The Snøhetta-designed project combines glulams and light-frame construction for a measurably reduced environmental impact.
Each July, the town’s population swells from its normal 7,500 to closer to 75,000 during Nordic Fest, and year-round, it is home to Vesterheim, the National Norwegian-American Museum and Folk Art School, which claims to be the single-largest museum in the country dedicated to a single immigrant group. Among its Norwegian-American bonafides, the institution now also includes a new 8,000-foot, three-story addition called the Vesterheim Commons, designed out of the New York office of Norwegian architecture firm Snøhetta, with Kansas City, Missouri-based BNIM serving as architect of record.
The masonry-clad addition extends the museum’s similarly scaled, existing 19th century structures along one the town’s primary streets, but behind that brick façade is a mass timber frame fabricated in Albert Lea, Minnesota. A gift shop and event space on the ground floor opens to Water Street on the south and a plaza on the west side of the building. An oculus connects this first floor to the second, which is primarily configured as open gallery space; the third floor contains a classroom, studio, and offices.
A swooping cantilevered canopy, designed to invoke traditional Norwegian boats, wraps the south and west sides of the new building, creating an inviting entrance to the modest facility while also revealing the glued-laminated timber supports.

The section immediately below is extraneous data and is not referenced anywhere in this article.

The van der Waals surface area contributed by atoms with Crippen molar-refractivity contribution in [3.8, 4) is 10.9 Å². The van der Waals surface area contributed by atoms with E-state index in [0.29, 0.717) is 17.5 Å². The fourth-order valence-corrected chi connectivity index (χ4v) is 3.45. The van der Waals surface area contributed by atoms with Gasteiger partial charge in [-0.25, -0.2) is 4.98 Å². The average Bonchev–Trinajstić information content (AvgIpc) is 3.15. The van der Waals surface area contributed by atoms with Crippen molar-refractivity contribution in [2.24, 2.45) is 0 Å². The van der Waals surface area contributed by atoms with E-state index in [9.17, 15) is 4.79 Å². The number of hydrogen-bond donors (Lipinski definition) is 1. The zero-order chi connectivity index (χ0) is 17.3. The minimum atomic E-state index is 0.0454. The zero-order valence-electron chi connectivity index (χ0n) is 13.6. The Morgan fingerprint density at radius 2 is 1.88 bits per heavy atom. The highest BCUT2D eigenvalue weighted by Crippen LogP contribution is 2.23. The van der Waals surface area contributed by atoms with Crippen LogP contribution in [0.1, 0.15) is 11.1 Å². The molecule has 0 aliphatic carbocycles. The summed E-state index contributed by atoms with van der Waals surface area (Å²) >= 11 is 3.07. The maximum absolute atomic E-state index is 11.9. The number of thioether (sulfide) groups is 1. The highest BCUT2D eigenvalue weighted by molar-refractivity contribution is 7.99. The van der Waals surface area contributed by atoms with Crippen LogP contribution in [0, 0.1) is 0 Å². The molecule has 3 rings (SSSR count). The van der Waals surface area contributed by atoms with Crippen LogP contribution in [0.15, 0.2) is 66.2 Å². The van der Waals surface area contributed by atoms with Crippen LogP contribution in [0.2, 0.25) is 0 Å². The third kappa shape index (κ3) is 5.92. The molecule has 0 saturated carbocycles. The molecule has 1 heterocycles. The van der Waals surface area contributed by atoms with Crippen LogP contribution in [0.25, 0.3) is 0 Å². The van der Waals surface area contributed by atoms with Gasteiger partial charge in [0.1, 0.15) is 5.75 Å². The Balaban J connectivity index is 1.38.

The exposed interior structure is a mix of Douglas fir and western red cedar. In the canopy and the first floor storefront columns, which face the southern sun and the brunt of the elements, Alaskan yellow cedar was used for its clean grain and durability, according to Carpenter.
In a serendipitous turn, wood mullions proved cheaper than a generic aluminum curtainwall system at the entrance. “Because we had this conversation going with a glulam fabricator, we were able to engineer mullions out of glulam sticks that were like chopsticks to these guys,” Carpenter says. Wood proved to be the better material, with a lower carbon footprint, a warmer aesthetic, and lower cost than the more conventional metal alternative. “That was a fortunate bonus,” Carpenter says.
And despite the vast amount of timber on display, not all of the building’s wood is visible: Lowering the carbon footprint of the building drove the material selection to avoid steel and aluminum to the fullest extent possible. “The [obvious] choice would be to use cold-form metal framing for the interior partitions,” Carpenter says. But the designers chose conventional light-frame construction with 2x6s and 2x8s. “Shifting to wood made a huge difference in terms of the measured [environmental] impact,” he says.
“There’s an optimism in the client and in the place, and that is what we wanted to really see in the building,” Carpenter says. And while the building is modestly scaled, “when you’re there, it feels huge,” he says. But the monumental treatment of timber in the canopy and the simple palette that uses wood to draw visitors into the building combine to create an iconic image that reflects the town, its traditions, and its very particular populace.